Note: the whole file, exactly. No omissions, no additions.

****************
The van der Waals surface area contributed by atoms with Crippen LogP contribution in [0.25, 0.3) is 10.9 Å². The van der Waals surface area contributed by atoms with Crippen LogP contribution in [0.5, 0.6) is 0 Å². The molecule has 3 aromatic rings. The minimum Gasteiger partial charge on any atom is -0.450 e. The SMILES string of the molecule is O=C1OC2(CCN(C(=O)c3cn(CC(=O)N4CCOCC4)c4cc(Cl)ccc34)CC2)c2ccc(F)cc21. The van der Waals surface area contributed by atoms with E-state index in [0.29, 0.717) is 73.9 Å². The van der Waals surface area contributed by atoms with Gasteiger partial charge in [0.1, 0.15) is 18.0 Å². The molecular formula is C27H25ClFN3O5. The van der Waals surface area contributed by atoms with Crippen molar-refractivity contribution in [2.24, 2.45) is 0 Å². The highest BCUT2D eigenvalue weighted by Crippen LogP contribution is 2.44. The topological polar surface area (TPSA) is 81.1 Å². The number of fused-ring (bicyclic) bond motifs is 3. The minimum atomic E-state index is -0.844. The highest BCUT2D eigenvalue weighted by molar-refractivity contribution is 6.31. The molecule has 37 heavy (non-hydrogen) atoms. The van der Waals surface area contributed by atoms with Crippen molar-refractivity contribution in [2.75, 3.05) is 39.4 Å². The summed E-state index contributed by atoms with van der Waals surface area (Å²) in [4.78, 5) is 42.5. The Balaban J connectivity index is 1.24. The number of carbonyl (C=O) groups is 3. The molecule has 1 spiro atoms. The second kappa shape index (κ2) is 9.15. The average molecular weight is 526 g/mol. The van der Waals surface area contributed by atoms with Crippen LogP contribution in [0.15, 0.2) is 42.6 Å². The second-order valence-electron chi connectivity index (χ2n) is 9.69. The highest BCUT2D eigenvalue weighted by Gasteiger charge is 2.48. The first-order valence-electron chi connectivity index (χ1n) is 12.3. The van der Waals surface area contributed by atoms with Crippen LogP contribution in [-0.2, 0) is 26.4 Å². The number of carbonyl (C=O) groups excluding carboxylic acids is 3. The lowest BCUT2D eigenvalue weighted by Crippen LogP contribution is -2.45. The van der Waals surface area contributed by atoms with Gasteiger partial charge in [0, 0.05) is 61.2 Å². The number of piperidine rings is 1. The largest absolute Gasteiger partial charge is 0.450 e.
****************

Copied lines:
The van der Waals surface area contributed by atoms with Crippen LogP contribution in [0.25, 0.3) is 10.9 Å². The van der Waals surface area contributed by atoms with Crippen LogP contribution in [0.5, 0.6) is 0 Å². The molecule has 3 aromatic rings. The minimum Gasteiger partial charge on any atom is -0.450 e. The SMILES string of the molecule is O=C1OC2(CCN(C(=O)c3cn(CC(=O)N4CCOCC4)c4cc(Cl)ccc34)CC2)c2ccc(F)cc21. The van der Waals surface area contributed by atoms with E-state index in [0.29, 0.717) is 73.9 Å². The van der Waals surface area contributed by atoms with Gasteiger partial charge in [0.1, 0.15) is 18.0 Å². The molecular formula is C27H25ClFN3O5. The van der Waals surface area contributed by atoms with Crippen molar-refractivity contribution in [2.24, 2.45) is 0 Å². The highest BCUT2D eigenvalue weighted by Crippen LogP contribution is 2.44. The topological polar surface area (TPSA) is 81.1 Å². The number of fused-ring (bicyclic) bond motifs is 3. The minimum atomic E-state index is -0.844. The highest BCUT2D eigenvalue weighted by molar-refractivity contribution is 6.31. The molecule has 37 heavy (non-hydrogen) atoms. The van der Waals surface area contributed by atoms with Crippen molar-refractivity contribution in [2.75, 3.05) is 39.4 Å². The summed E-state index contributed by atoms with van der Waals surface area (Å²) in [4.78, 5) is 42.5. The Balaban J connectivity index is 1.24. The number of carbonyl (C=O) groups is 3. The molecule has 1 spiro atoms. The second kappa shape index (κ2) is 9.15. The average molecular weight is 526 g/mol. The van der Waals surface area contributed by atoms with Crippen LogP contribution in [0.15, 0.2) is 42.6 Å². The second-order valence-electron chi connectivity index (χ2n) is 9.69. The highest BCUT2D eigenvalue weighted by Gasteiger charge is 2.48. The first-order valence-electron chi connectivity index (χ1n) is 12.3. The van der Waals surface area contributed by atoms with Crippen LogP contribution in [-0.2, 0) is 26.4 Å². The number of carbonyl (C=O) groups excluding carboxylic acids is 3. The lowest BCUT2D eigenvalue weighted by Crippen LogP contribution is -2.45. The van der Waals surface area contributed by atoms with Gasteiger partial charge in [0, 0.05) is 61.2 Å². The number of piperidine rings is 1. The largest absolute Gasteiger partial charge is 0.450 e.